• Vomiting or emesis
  • Fig 23.30
small intestine si
Small Intestine (SI)
  • Digestion finishes and nutrient absorption occurs
  • 3 subdivision w/ no clear external distinctions
    • Duodenum (retroperitoneal)
      • Receives chyme from pyloric sphincter
      • Hepatopancreaticampulla where bile and pancreatic duct join (sphincterofOddi controls)
    • Jejunum (mesentery support)
    • Ileum (mesentery support)
      • Ileocecal valve at LI junction
small intestine microscopic anatomy
Small Intestine: Microscopic Anatomy
  • Mucosa and submucosa form plicaecirculares
    • Simple columnar mucosa folds into villi
      • Lacteal, artery, and vein w/i
      • Intestinal crypts b/w
        • Intestinal juice, Panethcells, and new cells
    • PM of mucosa cells form microvilli (brush border)
      • Enzymes finalize carb and protein digestion
    • Increase SA for absorption
  • Submucosa variations throughout SI region
    • Intestinal crypts decrease
    • Goblet cell number increases
    • Peyer’s patches (MALT) increase
    • Brunner’s glands (HCO3- mucus) in duodenum only
  • Muscularisexterna
    • Duodenum w/ adventitia (retroperitoneal)
liver
Liver
  • Right, left, caudate, and quadratelobes
    • Falciformligament is the mesentery
      • Separates R & L and suspends liver from diaphragm
    • Ligamentteres is remnant of umbilical vein
  • Lesseromentum connects curvature to liver
    • Hepatic artery, vein, and portal vein
  • Hepaticducts hepatic duct commonbileduct
  • Hepatitis and cirrhosis
liver microscopic anatomy
Liver: Microscopic Anatomy
  • Hexagonal liver lobules are functional units
    • Hepatocytes arranged around a central vein
  • Portal triads at each corner
      • Bile duct, hepatic artery, and hepatic portal vein
  • Liver sinusoids (capillaries) b/w
    • Kupffer cells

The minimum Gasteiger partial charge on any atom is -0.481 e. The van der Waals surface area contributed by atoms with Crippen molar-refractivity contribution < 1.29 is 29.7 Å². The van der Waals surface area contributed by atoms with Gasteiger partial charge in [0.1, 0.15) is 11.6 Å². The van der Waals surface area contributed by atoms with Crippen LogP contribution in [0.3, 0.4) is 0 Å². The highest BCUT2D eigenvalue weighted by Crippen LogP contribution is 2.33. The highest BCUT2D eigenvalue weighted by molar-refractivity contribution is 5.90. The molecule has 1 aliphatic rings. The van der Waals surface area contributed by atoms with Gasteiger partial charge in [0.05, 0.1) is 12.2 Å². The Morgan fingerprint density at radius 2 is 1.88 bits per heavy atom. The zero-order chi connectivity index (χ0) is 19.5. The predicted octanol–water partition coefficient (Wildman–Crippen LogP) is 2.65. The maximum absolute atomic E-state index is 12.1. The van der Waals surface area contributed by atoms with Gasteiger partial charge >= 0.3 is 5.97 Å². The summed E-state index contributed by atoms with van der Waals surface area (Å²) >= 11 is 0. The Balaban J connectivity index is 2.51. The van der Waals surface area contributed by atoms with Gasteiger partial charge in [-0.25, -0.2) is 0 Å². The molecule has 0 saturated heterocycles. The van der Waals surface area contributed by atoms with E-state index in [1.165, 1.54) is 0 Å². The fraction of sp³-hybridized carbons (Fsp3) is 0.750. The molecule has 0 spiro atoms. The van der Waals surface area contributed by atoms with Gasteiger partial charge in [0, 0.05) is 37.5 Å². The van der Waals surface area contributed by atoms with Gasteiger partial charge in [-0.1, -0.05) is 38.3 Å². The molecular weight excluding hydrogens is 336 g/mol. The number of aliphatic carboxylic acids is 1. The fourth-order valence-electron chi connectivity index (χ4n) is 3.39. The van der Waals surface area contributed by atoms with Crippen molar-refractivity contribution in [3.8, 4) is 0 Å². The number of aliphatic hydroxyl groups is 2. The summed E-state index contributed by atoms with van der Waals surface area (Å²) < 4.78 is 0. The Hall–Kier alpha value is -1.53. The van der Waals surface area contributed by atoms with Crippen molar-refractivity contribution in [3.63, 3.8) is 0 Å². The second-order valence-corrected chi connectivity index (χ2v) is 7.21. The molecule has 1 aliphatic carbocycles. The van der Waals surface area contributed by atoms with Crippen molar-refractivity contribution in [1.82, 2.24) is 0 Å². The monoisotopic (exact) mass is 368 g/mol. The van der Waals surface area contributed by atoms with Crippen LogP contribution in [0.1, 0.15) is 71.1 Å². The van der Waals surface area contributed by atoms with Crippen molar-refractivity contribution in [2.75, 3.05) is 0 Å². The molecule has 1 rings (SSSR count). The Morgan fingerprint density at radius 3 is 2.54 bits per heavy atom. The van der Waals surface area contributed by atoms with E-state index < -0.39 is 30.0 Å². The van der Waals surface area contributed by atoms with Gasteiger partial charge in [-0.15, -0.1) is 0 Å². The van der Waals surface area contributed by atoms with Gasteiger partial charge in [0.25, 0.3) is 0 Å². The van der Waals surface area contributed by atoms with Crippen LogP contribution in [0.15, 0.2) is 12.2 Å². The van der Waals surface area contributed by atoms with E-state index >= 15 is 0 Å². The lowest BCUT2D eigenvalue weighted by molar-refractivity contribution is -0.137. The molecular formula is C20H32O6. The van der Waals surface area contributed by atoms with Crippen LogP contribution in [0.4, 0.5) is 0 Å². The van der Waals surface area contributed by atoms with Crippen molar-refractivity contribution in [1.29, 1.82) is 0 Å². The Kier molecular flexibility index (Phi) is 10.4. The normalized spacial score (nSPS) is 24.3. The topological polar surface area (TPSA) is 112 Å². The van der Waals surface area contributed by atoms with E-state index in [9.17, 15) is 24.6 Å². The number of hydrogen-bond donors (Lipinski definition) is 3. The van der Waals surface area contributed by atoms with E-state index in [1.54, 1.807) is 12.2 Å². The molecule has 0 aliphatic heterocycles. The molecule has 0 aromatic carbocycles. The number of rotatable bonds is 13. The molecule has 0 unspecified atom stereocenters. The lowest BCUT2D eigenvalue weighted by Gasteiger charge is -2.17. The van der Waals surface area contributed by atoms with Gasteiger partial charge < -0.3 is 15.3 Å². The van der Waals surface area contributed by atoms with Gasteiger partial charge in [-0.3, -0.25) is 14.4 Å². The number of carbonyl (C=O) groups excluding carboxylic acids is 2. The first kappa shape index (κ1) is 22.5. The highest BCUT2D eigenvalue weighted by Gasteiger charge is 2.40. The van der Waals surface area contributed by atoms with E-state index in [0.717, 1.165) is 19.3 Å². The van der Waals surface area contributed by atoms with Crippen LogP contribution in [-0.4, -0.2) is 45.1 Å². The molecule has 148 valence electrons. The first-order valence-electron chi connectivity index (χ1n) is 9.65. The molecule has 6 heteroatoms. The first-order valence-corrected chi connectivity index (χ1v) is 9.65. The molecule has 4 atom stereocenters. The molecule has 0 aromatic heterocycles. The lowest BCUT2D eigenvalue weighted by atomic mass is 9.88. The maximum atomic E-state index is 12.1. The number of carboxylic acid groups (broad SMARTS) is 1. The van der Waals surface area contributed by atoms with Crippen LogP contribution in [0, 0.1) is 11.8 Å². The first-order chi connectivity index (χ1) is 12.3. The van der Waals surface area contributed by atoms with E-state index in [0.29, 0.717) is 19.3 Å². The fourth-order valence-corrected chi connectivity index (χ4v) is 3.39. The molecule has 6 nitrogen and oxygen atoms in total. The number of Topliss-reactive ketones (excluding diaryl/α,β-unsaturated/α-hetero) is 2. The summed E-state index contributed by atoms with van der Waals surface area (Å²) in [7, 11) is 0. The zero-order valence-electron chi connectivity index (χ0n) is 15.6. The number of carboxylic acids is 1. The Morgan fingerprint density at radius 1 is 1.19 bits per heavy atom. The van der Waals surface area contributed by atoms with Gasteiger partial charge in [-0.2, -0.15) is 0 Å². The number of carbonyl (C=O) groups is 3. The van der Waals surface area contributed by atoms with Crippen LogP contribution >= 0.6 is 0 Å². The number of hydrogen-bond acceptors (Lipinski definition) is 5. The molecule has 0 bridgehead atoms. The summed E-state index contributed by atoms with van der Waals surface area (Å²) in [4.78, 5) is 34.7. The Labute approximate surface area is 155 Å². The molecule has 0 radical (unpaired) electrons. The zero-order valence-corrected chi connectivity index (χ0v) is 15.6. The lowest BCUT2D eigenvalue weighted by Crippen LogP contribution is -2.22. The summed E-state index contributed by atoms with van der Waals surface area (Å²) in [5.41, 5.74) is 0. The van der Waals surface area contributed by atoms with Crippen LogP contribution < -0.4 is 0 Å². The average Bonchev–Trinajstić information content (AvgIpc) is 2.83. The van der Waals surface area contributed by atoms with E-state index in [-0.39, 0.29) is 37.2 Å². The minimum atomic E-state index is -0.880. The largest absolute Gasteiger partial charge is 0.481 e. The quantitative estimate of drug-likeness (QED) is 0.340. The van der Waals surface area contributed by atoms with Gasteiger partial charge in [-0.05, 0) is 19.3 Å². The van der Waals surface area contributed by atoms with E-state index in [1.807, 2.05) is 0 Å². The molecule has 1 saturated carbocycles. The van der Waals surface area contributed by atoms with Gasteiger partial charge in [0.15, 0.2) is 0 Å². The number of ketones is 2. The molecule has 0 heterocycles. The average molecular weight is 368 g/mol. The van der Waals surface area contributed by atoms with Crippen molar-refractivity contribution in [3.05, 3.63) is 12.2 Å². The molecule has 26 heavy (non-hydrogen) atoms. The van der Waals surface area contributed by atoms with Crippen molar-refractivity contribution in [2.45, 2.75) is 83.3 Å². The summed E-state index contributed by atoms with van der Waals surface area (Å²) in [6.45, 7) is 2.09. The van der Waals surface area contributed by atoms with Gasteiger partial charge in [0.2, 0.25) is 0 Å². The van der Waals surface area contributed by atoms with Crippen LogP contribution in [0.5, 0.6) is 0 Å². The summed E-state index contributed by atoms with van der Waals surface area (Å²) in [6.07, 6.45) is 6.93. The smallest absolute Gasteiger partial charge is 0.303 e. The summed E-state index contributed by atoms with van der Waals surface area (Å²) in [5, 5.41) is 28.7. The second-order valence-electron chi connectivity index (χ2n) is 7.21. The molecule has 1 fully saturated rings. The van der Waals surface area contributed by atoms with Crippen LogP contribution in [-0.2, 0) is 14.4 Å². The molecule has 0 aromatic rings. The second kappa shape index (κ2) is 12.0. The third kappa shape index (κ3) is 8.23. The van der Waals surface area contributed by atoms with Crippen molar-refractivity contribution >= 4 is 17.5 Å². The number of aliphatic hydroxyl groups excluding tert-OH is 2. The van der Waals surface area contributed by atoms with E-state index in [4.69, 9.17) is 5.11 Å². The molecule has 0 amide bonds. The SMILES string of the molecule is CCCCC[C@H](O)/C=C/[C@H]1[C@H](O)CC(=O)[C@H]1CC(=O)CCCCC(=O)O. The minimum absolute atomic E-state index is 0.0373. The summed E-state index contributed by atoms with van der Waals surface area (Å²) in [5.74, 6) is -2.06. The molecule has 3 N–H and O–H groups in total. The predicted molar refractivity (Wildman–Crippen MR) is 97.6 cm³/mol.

gallbladder
Gallbladder
  • Stores and concentrates liver produced bile
    • Hepatic duct  cystic duct  storage
    • Cystic duct  common bile duct  sphincter of Oddirelease
  • Bile
    • Alkaline solution to emulsify lipids
    • Facilitate fat and cholesterol absorption
    • Bile salts recycled in illeum back to liver (hepatic portal vein)
    • Bilirubin, chief pigment, absorbed in liver and released in bile
  • Gallstones from cholesterol crystallization
  • Jaundice when bile pigments accumulate in skin from blockage
pancreas
Pancreas
  • Retroperitoneal organ
  • Acinar cells produce digestive enzymes that breakdown all foodstuffs
    • Pancreatic duct joins common bile to drain to duodenum (where specifically?)
  • Islets of Lagerhansproduce insulin and glucagon
pancreatic juice
Pancreatic Juice
  • Water based solution of enzymes and HCO3-
    • Neutralize chyme (pH ~ 2 vs pH ~ 8)
    • Optimal pH for enzymes
  • Enzymes hydrolyze monomers
    • Inactive proteases
    • Active amylases, lipases, and nucleases
accessory secretion regulation
Accessory Secretion Regulation
  • Neural (CN X) and hormonal (CCK & secretin) control
  • CCK released w/ fatty chyme presence